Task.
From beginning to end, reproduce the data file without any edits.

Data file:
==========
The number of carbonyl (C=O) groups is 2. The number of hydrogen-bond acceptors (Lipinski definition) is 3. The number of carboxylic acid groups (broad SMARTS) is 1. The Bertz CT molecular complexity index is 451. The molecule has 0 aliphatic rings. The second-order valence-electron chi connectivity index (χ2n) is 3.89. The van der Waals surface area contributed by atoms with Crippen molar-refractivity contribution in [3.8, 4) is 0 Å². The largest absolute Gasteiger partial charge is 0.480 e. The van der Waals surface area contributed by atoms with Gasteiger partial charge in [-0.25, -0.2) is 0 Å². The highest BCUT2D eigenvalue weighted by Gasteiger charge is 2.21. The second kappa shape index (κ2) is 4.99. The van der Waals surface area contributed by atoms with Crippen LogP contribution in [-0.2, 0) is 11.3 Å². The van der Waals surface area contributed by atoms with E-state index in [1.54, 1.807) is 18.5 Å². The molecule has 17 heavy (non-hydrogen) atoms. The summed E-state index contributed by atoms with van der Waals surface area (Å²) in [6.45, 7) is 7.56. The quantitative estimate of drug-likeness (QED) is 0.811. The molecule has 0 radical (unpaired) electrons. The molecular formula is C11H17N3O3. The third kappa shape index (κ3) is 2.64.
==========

The number of carbonyl (C=O) groups is 2. The number of hydrogen-bond acceptors (Lipinski definition) is 3. The number of carboxylic acid groups (broad SMARTS) is 1. The Bertz CT molecular complexity index is 451. The molecule has 0 aliphatic rings. The second-order valence-electron chi connectivity index (χ2n) is 3.89. The van der Waals surface area contributed by atoms with Crippen molar-refractivity contribution in [3.8, 4) is 0 Å². The largest absolute Gasteiger partial charge is 0.480 e. The van der Waals surface area contributed by atoms with Gasteiger partial charge in [-0.25, -0.2) is 0 Å². The highest BCUT2D eigenvalue weighted by Gasteiger charge is 2.21. The second kappa shape index (κ2) is 4.99. The van der Waals surface area contributed by atoms with Crippen LogP contribution in [-0.2, 0) is 11.3 Å². The van der Waals surface area contributed by atoms with E-state index in [1.54, 1.807) is 18.5 Å². The molecule has 17 heavy (non-hydrogen) atoms. The summed E-state index contributed by atoms with van der Waals surface area (Å²) in [6.45, 7) is 7.56. The quantitative estimate of drug-likeness (QED) is 0.811. The molecule has 0 radical (unpaired) electrons. The molecular formula is C11H17N3O3. The third kappa shape index (κ3) is 2.64.